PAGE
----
Leave Means Leave slam Nissan Brexit threat, saying ‘No Deal is No Problem’


Campaign organisation Leave Means Leave has slammed French owned Nissan’s warnings that a no-deal Brexit would have ‘serious implications’ pointing out that they have a track record of misguided pro-EU assertions, having pushed for the UK to join the Euro.

Co-Founder and businessman Richard Tice pointed out that many companies are already buying more British parts, which is good for the UK economy, with many others also diversifying component sourcing away from the protectionist EU trade bloc.

Nissan’s warning comes at a time when car sales have drastically slumped across the continent after a raft of new EU emissions regulations had to be implemented in less than a year, leaving carmakers struggling to cope.

The threat came a day after France’s Europe Minister Nathalie Loiseau backed the mantra that no deal would be better than a bad deal.

John Longworth, former Director General of the British Chambers of Commerce and Leave Means Leave Co-Chairman has reiterated that it’s time for scaremongering around ‘no deal’ to stop.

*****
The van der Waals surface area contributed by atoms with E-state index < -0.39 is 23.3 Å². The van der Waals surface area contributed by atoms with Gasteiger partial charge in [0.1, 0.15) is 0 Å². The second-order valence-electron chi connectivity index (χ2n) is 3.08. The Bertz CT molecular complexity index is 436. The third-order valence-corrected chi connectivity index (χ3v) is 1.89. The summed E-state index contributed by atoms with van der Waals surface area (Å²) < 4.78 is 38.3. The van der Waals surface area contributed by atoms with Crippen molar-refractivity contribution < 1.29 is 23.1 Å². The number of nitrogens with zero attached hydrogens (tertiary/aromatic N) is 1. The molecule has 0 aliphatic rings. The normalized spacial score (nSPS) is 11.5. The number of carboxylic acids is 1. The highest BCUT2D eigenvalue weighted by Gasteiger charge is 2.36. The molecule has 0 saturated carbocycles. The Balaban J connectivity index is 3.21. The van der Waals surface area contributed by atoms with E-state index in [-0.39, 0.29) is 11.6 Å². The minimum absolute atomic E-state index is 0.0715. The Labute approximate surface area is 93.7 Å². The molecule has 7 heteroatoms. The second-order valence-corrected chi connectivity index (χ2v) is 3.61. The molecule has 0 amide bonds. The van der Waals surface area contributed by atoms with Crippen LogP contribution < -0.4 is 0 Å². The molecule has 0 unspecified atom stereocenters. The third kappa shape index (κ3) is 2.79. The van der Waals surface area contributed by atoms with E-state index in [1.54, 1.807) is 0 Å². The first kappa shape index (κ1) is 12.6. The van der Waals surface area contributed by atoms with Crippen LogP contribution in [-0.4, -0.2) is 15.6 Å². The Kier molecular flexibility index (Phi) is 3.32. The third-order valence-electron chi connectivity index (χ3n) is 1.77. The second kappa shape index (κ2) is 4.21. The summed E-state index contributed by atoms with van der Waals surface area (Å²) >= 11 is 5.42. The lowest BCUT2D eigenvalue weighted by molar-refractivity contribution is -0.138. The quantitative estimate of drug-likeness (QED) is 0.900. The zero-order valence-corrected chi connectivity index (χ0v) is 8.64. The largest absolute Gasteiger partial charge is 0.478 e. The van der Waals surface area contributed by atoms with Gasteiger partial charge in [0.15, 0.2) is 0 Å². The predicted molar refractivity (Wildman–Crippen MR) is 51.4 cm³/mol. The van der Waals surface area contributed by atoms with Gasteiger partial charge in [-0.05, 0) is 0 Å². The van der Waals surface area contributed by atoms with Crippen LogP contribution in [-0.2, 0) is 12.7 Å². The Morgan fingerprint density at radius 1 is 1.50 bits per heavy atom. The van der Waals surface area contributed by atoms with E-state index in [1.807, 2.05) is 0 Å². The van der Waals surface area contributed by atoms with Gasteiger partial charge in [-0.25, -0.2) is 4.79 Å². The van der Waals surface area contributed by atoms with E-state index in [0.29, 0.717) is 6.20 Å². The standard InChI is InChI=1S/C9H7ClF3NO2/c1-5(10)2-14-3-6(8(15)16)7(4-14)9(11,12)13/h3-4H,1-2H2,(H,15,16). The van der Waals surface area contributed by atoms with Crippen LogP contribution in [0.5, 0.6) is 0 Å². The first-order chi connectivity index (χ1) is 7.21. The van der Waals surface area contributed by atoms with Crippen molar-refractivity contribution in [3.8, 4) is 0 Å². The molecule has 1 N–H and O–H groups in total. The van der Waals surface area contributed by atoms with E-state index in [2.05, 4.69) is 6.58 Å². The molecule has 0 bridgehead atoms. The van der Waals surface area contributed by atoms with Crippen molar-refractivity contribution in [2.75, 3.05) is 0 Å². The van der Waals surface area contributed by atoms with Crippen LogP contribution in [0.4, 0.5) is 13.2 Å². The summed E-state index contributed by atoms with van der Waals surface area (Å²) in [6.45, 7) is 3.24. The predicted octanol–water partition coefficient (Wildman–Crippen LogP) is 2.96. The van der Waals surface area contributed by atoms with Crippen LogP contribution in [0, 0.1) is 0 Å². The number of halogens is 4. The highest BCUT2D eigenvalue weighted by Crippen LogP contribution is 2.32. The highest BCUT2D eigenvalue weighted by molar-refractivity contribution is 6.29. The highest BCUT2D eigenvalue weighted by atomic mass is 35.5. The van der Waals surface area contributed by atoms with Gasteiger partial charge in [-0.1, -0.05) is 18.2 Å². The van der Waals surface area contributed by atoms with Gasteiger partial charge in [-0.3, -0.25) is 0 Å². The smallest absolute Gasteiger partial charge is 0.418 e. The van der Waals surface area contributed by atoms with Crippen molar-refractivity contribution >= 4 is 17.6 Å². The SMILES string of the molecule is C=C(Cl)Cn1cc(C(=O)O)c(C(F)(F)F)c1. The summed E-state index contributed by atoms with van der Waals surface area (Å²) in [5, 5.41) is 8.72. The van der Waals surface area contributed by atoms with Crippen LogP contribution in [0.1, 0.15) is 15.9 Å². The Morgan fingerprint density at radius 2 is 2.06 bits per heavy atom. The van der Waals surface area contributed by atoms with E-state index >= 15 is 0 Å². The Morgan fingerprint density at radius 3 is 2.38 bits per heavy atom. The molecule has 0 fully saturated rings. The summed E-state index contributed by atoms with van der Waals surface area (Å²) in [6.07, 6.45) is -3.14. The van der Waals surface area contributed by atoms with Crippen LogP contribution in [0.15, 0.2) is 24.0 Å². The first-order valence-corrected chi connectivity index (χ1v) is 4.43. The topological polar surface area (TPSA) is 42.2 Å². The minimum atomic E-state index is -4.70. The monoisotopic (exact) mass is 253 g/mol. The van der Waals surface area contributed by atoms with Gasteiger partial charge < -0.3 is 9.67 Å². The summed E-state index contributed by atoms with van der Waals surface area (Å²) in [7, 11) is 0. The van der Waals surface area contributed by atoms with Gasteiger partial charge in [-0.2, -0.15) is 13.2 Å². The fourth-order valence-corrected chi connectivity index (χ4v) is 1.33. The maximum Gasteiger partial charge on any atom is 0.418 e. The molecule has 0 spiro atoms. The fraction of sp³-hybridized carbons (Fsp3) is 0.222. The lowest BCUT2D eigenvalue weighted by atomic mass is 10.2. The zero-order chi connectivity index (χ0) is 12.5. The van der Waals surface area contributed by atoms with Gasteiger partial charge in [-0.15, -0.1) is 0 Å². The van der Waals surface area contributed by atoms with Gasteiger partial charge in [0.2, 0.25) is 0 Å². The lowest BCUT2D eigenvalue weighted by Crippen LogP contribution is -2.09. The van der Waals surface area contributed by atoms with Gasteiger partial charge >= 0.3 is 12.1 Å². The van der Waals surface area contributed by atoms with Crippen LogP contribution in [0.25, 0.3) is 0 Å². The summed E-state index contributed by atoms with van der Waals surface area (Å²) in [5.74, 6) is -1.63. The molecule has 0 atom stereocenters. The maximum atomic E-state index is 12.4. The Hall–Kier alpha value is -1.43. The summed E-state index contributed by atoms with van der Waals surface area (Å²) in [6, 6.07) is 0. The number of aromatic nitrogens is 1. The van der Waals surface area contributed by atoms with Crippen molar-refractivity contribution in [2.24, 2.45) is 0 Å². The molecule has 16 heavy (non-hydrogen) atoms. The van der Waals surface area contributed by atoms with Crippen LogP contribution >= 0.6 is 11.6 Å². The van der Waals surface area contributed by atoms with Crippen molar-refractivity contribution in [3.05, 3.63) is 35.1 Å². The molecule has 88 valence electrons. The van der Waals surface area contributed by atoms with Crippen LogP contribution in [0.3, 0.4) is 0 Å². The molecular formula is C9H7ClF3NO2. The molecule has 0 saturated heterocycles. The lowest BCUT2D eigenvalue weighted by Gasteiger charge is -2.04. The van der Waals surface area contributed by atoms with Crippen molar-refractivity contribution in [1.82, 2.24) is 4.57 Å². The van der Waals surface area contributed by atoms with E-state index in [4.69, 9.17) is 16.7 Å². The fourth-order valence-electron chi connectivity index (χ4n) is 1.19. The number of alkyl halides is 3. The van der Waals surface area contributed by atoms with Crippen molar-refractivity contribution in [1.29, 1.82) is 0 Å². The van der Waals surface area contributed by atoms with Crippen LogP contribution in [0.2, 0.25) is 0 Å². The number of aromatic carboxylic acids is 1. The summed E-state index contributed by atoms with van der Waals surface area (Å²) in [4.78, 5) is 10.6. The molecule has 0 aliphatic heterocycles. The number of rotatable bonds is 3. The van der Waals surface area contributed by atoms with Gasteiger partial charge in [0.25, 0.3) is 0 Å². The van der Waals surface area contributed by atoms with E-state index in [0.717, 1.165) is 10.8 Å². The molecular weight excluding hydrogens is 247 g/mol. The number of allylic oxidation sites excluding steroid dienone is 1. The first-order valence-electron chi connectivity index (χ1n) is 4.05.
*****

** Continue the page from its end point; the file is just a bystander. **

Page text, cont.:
“We heard this from big businesses when the UK didn’t join the Euro. But businesses adapt. A no-deal option, where we would use World Trade Organisation schedules that the UK helped write, would be an inconvenience to some sectors for a very short time but would provide a world of opportunity for the majority of others, allowing the UK to become a truly global great trading nation.

“It makes absolutely no sense to shackle our businesses to cumbersome and protectionist, outdated EU trade models for the sake of a very small but vocal section of our business landscape who would indeed have to adapt to change. I ran the Chambers of Commerce defending British business interests and I can tell you that businesses do adapt, and given the opportunity to reach out to the entire world, British companies would thrive under a no-deal scenario.

“Yet all we hear in the media are phrases like ‘cliff edge’ and ‘crashing out’ which are patently untrue. We know exactly what we would get if we walked away as the authors of World Trade Organisation rules. We would have the freedom to author our nation’s destiny in a way that is bespoke for British business and for our economy. The big risk comes from remaining chained to an EU with a failing currency, shrinking share of the world market and tendency to impose damaging regulation on business without having any control over how it may impact the UK. Let’s just leave. No deal really is no problem.”